Last edited by Dartmoor Dave; 04-16-2022 at 02:04 AM.
04-16-2022, 03:43 AM   #153
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QuoteOriginally posted by jgnfld Quote
Even in a film camera every set of film dyes constitutes a different pair of sunglasses. Some films were extremely easy to identify back in the day just by their color rendering, but even in monochrome there were easily seen diffs between some films.

In a digital camera, various sensor classes and various processing choices built in to the development software constitute different sunglasses.

All cameras "distort" reality just like all brains do. For example there is no such thing as a pure purple in "reality" (as a singular spectral color). It is a construction which occurs in your brain resulting from how your brain processes a combination of wavelengths.
I really think a lot comes down to what we are used to doing.

People can get used to anything -- even abdominal pain. In the case of film, people get used to the colors (or black and white responses) of their preferred film. It isn't that the world actually looks anything like what is captured by Kodak T Max or Fuji Provia, but photographers are used to it and know what they are going to get when they click the shutter.

(I am convinced that this is what was beyond much of the angst when digital moved from CCD to CMOS sensors)
5 Days Ago   #154
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QuoteOriginally posted by Roland Karlsson Quote
Its like cats and dogs, some people like cats and some like dogs. And some like both. Some do like shallow DOF and some like infinite DOF. And some like both.
I do not mind dogs, but I prefer cats.
I have a relative who loves dogs and hates cats.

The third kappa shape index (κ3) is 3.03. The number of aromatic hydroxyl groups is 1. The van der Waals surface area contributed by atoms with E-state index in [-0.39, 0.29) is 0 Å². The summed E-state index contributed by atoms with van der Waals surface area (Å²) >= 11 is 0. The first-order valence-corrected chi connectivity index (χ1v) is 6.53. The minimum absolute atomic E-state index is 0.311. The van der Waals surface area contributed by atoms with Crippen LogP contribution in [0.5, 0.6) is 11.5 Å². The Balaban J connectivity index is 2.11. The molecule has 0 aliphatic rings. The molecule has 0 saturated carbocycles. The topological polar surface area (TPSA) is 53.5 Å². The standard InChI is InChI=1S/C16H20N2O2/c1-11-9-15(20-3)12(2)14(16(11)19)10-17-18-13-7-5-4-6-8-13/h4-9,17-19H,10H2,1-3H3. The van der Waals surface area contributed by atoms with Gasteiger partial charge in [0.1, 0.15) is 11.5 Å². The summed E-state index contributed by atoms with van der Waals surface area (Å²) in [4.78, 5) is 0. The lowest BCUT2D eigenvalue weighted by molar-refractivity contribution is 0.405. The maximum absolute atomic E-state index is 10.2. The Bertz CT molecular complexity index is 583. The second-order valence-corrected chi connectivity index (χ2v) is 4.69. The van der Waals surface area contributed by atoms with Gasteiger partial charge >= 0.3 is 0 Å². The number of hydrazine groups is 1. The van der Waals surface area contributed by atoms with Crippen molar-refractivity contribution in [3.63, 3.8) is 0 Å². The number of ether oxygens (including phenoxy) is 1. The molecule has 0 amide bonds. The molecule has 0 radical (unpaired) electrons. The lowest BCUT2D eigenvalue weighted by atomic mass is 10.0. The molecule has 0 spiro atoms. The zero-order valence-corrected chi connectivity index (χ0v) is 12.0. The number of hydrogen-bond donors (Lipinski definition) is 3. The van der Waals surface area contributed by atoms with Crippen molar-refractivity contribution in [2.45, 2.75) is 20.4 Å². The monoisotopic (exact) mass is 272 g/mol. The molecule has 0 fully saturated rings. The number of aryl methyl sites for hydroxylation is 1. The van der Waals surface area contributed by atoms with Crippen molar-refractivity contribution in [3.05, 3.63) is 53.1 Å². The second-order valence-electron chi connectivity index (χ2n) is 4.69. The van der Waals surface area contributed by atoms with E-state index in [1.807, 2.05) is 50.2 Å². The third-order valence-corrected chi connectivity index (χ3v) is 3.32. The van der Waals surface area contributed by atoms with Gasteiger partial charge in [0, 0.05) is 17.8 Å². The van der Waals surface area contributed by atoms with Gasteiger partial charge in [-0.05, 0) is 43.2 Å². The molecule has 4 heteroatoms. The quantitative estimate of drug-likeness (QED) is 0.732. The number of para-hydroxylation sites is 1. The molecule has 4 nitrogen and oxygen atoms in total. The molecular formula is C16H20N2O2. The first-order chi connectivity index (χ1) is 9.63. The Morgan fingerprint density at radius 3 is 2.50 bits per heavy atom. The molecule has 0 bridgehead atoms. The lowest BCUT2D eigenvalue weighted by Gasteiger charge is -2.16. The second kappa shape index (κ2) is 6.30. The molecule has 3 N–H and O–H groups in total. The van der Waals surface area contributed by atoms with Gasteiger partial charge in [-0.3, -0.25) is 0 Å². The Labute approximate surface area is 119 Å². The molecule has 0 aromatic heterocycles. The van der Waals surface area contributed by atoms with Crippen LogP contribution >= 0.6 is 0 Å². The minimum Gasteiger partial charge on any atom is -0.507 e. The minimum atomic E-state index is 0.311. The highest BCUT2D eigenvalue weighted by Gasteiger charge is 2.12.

I have another relative who always owned cats, then decided they wanted a dog and now does not like cats.
I had a cat who liked dogs but not other cats.
I knew a dog that hated cats and would chase them, and I knew a cat that hated dogs and would chase them.
I knew a farmer that liked cats and dogs, but the dog accompanied him sheep herding which the cat was bad at, so the farmer preferred the dog on that basis.
Then again, I knew a cat that travelled on the bus with his owner and helped him to busk.

Just backing up what you were saying about cats and dogs.

---------- Post added 06-26-22 at 02:15 AM ----------

QuoteOriginally posted by Rondec Quote
People can get used to anything -- even abdominal pain.
I am not so sure about this.
I have a relative who suffers continual abdominal pain and they are not used to it.
Also, Mike was still troubled by arthritis on page 2.

---------- Post added 06-26-22 at 02:18 AM ----------

QuoteOriginally posted by swanlefitte Quote
As for water a friend did a double-blind taste test and correctly identified 5 brands all refrigerated over night.
I am agreeing with what you are saying about water.
But I knew someone who could not tell the difference between waters and coriander tasted metallic to them.

---------- Post added 06-26-22 at 02:23 AM ----------